From the team at BBC Wildlife Magazine

Gillian Burke: scientific knowledge alone can't save the natural world

'We know more about the natural world than at any point in human history, but this quantum leap in knowledge and understanding has been accompanied by a catastrophic decline in biodiversity'

Published: August 21, 2022 at 9:30 am
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"Sometimes you have to step out, to step back in,” was the somewhat baffling advice given to me at the start of my career. Recently, I’ve found myself thinking back to those enigmatic words having stepped out of the working world for a short while to put my family first. Now that I am ready to step back in, I’m seeing things afresh.

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We know more about the natural world than at any point in human history, but this quantum leap in knowledge and understanding has been accompanied by a catastrophic decline in biodiversity. I’ve lost faith that science alone can turn the tide on nature loss. Knowing it all, it would appear, isn’t enough. It’s time to take stock, recalibrate and try a new approach.

Think about one of the great British pastimes: feeding garden birds. The BTO estimates that the British public spends between £200-300 million on birdseed and all the associated paraphernalia each year, with the total European market having an estimated value just shy of £1 billion. Some of the biggest nature NGOs and environmental organisations generate vital revenue, as well as important data, through citizen-science surveys based around bird feeders and counting garden birds.

Great spotted wodpecker (Dendrocopus major) on a peanut bird feeder in a garden
Great spotted woodpeckers love peanut feeders © Tim Graham/Getty

But in all the purchasing, filling, cleaning, and re-filling of birdfeeders, are we losing sight of the bigger picture? While there are seed farmers that make every effort to farm sustainably, a quick search suggests that sunflower seeds, peanuts and millet are farmed at-scale in the American Midwest, Canada, China and Ethiopia.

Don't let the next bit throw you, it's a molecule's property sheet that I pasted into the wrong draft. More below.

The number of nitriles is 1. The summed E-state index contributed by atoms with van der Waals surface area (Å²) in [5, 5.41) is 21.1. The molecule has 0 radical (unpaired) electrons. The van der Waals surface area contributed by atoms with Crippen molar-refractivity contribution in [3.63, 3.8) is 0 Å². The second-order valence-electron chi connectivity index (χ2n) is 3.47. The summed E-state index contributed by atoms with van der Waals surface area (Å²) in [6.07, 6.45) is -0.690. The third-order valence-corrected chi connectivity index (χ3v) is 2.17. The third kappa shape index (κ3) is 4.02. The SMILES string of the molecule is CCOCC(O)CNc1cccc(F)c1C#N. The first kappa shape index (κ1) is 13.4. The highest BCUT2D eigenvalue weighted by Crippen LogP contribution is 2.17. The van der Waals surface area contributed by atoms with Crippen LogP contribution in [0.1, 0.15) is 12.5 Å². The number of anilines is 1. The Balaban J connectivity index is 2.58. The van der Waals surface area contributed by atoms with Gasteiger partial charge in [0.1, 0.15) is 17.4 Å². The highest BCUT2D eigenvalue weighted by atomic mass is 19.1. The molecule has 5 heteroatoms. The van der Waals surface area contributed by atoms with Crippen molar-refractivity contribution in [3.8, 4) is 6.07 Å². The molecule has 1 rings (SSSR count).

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Farmer harvesting peanut plants. © Getty

What if a proportion of what we spend on bird-feeding was redirected towards making all of our food shopping habits more local, sustainable and seasonal? It’s a middle-class privilege perhaps, but the end result could be restoring wild habitat and giving our beloved birds a chance to get through winters as nature ‘intended’.

I’m not suggesting we ditch the birdbaths, burn the feeders and leave our feathered friends to their fate, but I do wonder whether this has become something of a dysfunctional relationship, where virtually every aspect of the way we live destroys their world, but we put out little birdfeeders to make it better.

As winter approaches, I will clean and fill the feeders again – but I sense this relationship needs work.

An octopus in the ocean

And the conclusion of a four-year study by the Inter-governmental Science-Policy Platform on Biodiversity & Ecosystem Services (quite a mouthful and mercifully abbreviated to IPBES) suggests that I’m not entirely out of touch with mainstream thinking.

The IPBES has published its thoughts as part of the World Biodiversity Summit, which takes place in New York this September ahead of a key UN nature summit, COP15. The biodiversity COPs determine how member states will look after the planet’s biodiversity.

It firmly points its finger at economic growth as the key driver of nature loss while laying out four cornerstones for a healthier relationship with the natural world. “Living from nature” sets out how nature meets our physical and material needs; “living with nature” recognises the right for non-human life to thrive independently of our own needs; “living in nature” provides a sense of place and identity; and finally “living as nature” sees, in their own words, “the natural world as a physical, mental and spiritual part of oneself.”

What this actually looks like is a work-in-progress, especially if you live in a two-up, two-down in bog-standard Britain like I do. It might require a sea-change in mindset, where nature is placed at the core of our lives and the decisions we make daily. Engendering a sense of reverence and, dare I say it, even a kind of nature spirituality, might just be the ticket to turn the tide on nature loss in a way that science alone cannot.

A coal tit and a blue tit feeding on peanuts either side of a hanging bird feeder, in Cumbria UK. © Fiona McAllister Photography/Getty
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Main image: Nuthatch Sitta europaea and Blue Tit, Parus caeruleus, adults climbing on peanut feeder, Norfolk, UK © Getty.

Authors

Gillian BurkeBiologist, columnist and presenter

Gillian writes a regular opinion column for BBC Wildlife. She joined the BBC's much-loved Springwatch brand in 2018 alongside hosts Chris Packham, Michaela Strachan and Iolo Williams.

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